I guess its a term I learned in the fire service - we hear so much about people dying from "smoke inhalation" but the reality (from memory) is not like an out of control camp fire with that nice smell of burning gum leaves, quite different when all manner of modern materials combust. Doesn't have to be a fire either, car on a hot day/etc. Then there's what I'd call off-gassing of new products at 'room temperature' - which does seem worse in products sealed in plastic from the factory - I guess that's not surprising - but to be clear I have no qualifications in this area, just 'experience' for what its worth. Part of that experience is with my kids who to varying degrees were very sensitive to what I'll call 'chemical smells' including 'normal' perfumes and other stuff like glues, solvents, etc. We sought assistance from a specialist in the area in Melbourne and he said there was a good chance they would grow out of it - and for all intents and purposes they have.
Regarding mattresses and bedding in general - there was a fair degree of caution, air new things, wash new things maybe even twice and air them out until good - if no smell was apparent to an adult it was ok - and that seemed to work.
With the Tempur mattress I seem to recall it took a couple of days - maybe three(ish) - and I seem to recall we might have had it standing in the hall with a fan on it, or in the room with the ceiling fan going and windows open. The smell was noticeable, to the point where it seemed to make sense to air it out, but not to the point where it felt like a mistake buying it. It was enough that if it were one of the kids sleeping on it, then another day or two airing might have happened just to be safe.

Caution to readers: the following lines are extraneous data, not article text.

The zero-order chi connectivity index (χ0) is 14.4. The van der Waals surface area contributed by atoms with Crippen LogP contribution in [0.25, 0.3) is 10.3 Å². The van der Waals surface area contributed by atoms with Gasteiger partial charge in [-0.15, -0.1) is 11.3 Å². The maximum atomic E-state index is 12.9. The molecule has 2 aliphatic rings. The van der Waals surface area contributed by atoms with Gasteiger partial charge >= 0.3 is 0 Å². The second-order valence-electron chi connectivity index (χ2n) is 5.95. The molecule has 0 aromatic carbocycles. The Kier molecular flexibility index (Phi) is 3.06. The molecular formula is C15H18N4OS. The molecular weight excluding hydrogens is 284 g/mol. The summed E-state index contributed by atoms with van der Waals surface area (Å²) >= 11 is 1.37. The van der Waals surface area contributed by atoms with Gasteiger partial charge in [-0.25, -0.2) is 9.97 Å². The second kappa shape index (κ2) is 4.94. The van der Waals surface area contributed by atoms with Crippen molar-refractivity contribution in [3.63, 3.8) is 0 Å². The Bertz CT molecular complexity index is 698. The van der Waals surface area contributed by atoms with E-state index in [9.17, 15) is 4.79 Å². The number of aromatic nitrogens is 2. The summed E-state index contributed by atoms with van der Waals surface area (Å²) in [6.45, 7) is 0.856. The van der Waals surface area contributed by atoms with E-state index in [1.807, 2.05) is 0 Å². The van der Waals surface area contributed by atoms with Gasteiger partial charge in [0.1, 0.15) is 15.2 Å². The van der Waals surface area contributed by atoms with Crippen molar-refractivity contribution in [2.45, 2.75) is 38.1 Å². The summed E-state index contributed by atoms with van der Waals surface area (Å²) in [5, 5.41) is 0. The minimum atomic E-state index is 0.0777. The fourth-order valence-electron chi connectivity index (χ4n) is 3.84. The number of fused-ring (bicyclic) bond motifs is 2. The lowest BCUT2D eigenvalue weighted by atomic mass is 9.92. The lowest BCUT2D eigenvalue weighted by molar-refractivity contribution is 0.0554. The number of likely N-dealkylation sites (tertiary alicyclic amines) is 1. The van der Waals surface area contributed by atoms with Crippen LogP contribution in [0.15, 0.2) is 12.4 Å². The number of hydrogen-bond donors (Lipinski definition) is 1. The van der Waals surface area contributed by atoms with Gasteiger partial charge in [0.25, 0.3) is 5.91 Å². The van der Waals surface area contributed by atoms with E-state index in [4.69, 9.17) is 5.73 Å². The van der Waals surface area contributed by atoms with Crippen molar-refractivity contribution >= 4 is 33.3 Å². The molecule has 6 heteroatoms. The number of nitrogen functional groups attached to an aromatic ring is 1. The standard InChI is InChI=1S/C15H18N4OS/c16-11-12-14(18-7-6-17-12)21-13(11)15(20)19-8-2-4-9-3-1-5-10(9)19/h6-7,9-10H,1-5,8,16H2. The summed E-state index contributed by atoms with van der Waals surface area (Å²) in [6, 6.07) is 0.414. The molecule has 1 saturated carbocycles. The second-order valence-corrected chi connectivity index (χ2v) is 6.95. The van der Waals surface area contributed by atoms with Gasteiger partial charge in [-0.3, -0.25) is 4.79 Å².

It would be very interesting to do laboratory tests on products in some kind of controller environment where the gas products leaving a new product could be tested, typed and evaluated. There might still be debate about whether particular ones are actually dangerous, but at least that would be more information for consumers to balance their concerns.Sounds simple if you say it quickly, but I imagine catching the air leaving a container that has a mattress in it for example then analysing it for "anything dangerous" is probably not that easy ... Then there are all sorts of other things, similar but different, like that teething ring and how it reacts to gallons of kinder-saliva, the list is never ending as are the permutations, unlike the budget for testing
Maybe that is the reason Mr Lambert puts a bag over his head every time he hears the word "mattress" - blame Monty Python for that one !!